The Supreme Court is there to rule on the law as it applies to the Constitution. They are not there to rule in favor of shifting opinions. They are not there to write laws. They are not there to grant new freedoms. They are there to hear how the case before them is to be considered in light of the law of the land, The United States Constitution.
In the case of Obergefell v. Hodges (14-556), Director Ohio Department of Health and similar cases from three other states, the justices were asked to take on the matter of same-sex marriage as being protected under the Fourteenth Amendment in all states. It became clear that any ruling by the Supreme Court would impact same-sex marriage nation wide. So the question became, does the 14th Amendment to the United States Constitution mean same-sex marriage should be recognized and legal everywhere? When the court took on these cases as one, there was no opportunity to side step the issue. The justices had to decide two fundamental questions. Does the 14th amendment require states to license same-sex marriages? Does the 14th amendment require states to recognize those married in other states?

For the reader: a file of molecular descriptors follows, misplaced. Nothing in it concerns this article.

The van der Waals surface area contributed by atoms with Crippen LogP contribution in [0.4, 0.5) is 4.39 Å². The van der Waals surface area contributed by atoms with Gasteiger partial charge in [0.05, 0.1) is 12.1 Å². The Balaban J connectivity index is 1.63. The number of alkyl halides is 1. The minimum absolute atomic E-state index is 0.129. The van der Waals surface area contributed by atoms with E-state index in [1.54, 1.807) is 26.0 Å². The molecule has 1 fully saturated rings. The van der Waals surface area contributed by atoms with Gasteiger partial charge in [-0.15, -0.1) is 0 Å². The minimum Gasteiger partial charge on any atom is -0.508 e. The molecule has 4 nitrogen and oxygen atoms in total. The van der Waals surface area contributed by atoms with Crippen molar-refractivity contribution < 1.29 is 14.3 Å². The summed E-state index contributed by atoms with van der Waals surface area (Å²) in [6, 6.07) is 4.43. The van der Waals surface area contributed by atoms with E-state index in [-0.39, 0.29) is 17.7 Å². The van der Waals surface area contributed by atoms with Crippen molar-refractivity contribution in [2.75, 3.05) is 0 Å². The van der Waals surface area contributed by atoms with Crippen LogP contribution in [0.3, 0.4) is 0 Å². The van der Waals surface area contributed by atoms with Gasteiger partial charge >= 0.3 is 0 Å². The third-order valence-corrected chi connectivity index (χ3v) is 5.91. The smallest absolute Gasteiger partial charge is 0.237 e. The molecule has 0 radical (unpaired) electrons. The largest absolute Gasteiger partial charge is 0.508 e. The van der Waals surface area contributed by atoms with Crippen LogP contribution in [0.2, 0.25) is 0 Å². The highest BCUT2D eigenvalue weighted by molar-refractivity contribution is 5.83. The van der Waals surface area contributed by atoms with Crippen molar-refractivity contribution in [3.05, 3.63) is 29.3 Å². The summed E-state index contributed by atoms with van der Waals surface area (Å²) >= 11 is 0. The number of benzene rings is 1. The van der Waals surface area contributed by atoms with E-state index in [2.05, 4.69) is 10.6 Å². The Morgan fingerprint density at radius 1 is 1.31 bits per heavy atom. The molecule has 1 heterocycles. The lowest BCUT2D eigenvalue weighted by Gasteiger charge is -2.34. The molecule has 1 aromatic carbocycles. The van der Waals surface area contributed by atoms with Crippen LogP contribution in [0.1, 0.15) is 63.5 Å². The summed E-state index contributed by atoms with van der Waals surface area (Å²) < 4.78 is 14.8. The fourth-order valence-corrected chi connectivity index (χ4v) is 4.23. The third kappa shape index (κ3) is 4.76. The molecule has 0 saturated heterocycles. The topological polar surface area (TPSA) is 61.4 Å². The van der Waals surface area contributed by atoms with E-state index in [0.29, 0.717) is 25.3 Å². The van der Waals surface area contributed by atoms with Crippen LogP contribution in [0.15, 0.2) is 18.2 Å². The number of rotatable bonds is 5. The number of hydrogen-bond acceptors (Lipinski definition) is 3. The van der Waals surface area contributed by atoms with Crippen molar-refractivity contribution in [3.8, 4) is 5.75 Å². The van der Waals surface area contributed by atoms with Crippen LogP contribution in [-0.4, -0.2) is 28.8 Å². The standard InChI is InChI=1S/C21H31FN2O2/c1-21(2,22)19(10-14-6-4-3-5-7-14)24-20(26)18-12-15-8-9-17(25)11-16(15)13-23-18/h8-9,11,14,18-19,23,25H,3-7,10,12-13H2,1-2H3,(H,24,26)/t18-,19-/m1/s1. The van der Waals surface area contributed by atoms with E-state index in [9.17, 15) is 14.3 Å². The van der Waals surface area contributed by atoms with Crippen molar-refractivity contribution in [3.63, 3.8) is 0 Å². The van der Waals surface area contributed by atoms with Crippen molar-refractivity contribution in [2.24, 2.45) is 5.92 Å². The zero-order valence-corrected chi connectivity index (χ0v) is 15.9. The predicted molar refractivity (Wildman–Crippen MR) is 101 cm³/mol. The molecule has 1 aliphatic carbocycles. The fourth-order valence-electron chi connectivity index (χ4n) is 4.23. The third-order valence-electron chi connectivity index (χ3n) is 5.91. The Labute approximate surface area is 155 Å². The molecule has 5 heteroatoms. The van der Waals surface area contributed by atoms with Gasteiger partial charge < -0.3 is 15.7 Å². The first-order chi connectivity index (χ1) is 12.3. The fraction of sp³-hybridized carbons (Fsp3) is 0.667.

The debate outside was not important to the court case. The important debate was inside the Supreme Court. What was said? These debates are not held in secret and in fact, you may hear the oral arguments of question one here and question two here. If you have the time to listen, you will hear the often debated issue of the definition of marriage being raised. Is the court redefining marriage?